render () {
    const {
      milliseconds,
      incrementMilliseconds,
      decrementMilliseconds,
      resetClock,
      startClock,
      pauseClock,
      rewindClock
    } = this.props

    return (
      <div>
        <svg onClick={ incrementMilliseconds } onDoubleClick={ resetClock } onMouseLeave={ decrementMilliseconds }
          className="clock" xmlns="http://www.w3.org/2000/svg" viewBox="0 0 100 100" width="500">
          <circle cx="50" cy="50" r={ 30 } stroke={ 'rgba(1,1,1,1)' } fill="orange" />
        </svg>
        <p>{ milliseconds }</p>
        <p>
          <button type="button" onClick={ startClock }>Start Clock</button>
          <button type="button" onClick={ pauseClock }>Pause Clock</button>
          <button type="button" onClick={ rewindClock }>Rewind Clock</button>
        </p>
      </div>
    )
  }
}

export default connect(state => ({  
  milliseconds: state.milliseconds
}), ({
  incrementMilliseconds,
  decrementMilliseconds,
  resetClock,
  startClock,
  pauseClock,
  rewindClock
}))(Clock)

We need to pull in our exports from the config and pass them as props to the component. While we're at it, we can delete some unneeded imports from the duck. We're no longer going to call certain actions directly, since they will only be fired within our saga. Update the top of your file like so:

import React from 'react'  
import { connect } from 'react-redux'

import { startClock, rewindClock, pauseClock, resetClock } from 'duck'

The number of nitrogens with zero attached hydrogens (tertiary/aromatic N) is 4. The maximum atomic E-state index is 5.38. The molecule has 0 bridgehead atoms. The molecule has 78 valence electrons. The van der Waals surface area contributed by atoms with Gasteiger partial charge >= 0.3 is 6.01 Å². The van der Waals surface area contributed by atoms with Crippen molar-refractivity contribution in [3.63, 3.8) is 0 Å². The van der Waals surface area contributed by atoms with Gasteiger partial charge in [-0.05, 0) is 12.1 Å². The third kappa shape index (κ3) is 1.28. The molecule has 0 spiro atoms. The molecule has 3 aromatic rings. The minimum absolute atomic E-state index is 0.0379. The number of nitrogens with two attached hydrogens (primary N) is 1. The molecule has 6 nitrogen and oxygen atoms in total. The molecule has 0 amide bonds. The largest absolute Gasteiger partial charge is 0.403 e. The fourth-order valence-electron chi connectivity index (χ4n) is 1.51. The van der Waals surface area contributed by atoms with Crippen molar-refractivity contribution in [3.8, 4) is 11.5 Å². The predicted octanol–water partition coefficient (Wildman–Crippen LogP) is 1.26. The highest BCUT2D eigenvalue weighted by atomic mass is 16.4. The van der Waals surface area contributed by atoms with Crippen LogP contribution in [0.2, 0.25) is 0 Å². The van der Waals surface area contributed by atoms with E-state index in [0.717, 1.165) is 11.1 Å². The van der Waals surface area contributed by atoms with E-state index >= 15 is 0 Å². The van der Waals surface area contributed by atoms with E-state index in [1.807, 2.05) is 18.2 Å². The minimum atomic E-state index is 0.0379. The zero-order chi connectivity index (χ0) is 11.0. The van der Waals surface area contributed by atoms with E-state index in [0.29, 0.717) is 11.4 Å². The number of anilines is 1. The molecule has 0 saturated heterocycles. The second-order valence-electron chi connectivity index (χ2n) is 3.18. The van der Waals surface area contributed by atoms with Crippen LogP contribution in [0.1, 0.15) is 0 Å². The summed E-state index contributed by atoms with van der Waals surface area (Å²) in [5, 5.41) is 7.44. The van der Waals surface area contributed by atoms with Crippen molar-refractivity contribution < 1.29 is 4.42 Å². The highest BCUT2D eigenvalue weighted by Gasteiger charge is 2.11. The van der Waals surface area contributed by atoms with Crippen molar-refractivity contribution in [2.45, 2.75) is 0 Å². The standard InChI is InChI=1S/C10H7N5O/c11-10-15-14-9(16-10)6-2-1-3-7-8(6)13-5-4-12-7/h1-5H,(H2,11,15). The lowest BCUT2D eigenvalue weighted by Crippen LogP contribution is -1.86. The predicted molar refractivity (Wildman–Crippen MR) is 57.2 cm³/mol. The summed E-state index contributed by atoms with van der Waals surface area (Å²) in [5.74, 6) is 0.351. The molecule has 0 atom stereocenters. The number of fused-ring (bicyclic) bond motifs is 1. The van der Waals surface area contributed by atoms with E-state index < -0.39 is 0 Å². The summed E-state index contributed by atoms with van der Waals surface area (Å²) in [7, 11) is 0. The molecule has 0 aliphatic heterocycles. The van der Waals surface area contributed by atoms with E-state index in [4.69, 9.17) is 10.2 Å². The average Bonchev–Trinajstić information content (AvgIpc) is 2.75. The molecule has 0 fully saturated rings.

import { CLOCK_HANDS, STROKE_WIDTH } from 'config'

So now we have all the data we need to make pretty circles within our SVG. Essentially, we are going to use a series of concentric circles to represent arbitrary hours/minutes/seconds (but with the arbitrary definitions from our config), and change the "length" of each circle so that it increases from 0 to 100% as time passes. To do the SVG drawing, we use a simple little trick explained in this CSS Tricks blog post.

We're no longer going to pass the milliseconds field from state as props. Instead, on every update to milliseconds, we're going to calculate the position for each clock hand. This is just some boring ol' mathy stuff. Basically, we iterate over each hand, largest to smallest, and put as much time on it as we can, and then repeat the process on the next hand, passing the remaining time. The smallest hand corresponds to our smallest unit of precision, 100 ms (MAXIMUM_MS in config.js). Update your connect call to look like this:

export default connect(state => {  
  const currentTime = state.milliseconds
  let remainingTime = currentTime

  const getTicks = (hands, timeRemaining) => {
    let [hand, ...tailHands] = hands
    hand.ticks = Math.floor(timeRemaining / hand.ms)
    return tailHands.length ? [hand, ...getTicks(tailHands, timeRemaining % hand.ms)] : [hand]
  }

  const hands = getTicks(CLOCK_HANDS, remainingTime)
    .map((hand, idx) => {
      const offset = state.milliseconds >= hand.ms ? 1 : 0
      const position = hand.circumference - ((hand.ticks + offset) / hand.maxTicks * hand.circumference)

      return {
        ...hand,
        position
      }
    })

  return {
    hands
  }
}, ({
  startClock,
  rewindClock,
  resetClock,
  pauseClock
}))(Clock)

Now we need to pull in the new hands prop in our component. Update the destructured assignment of props in the render method: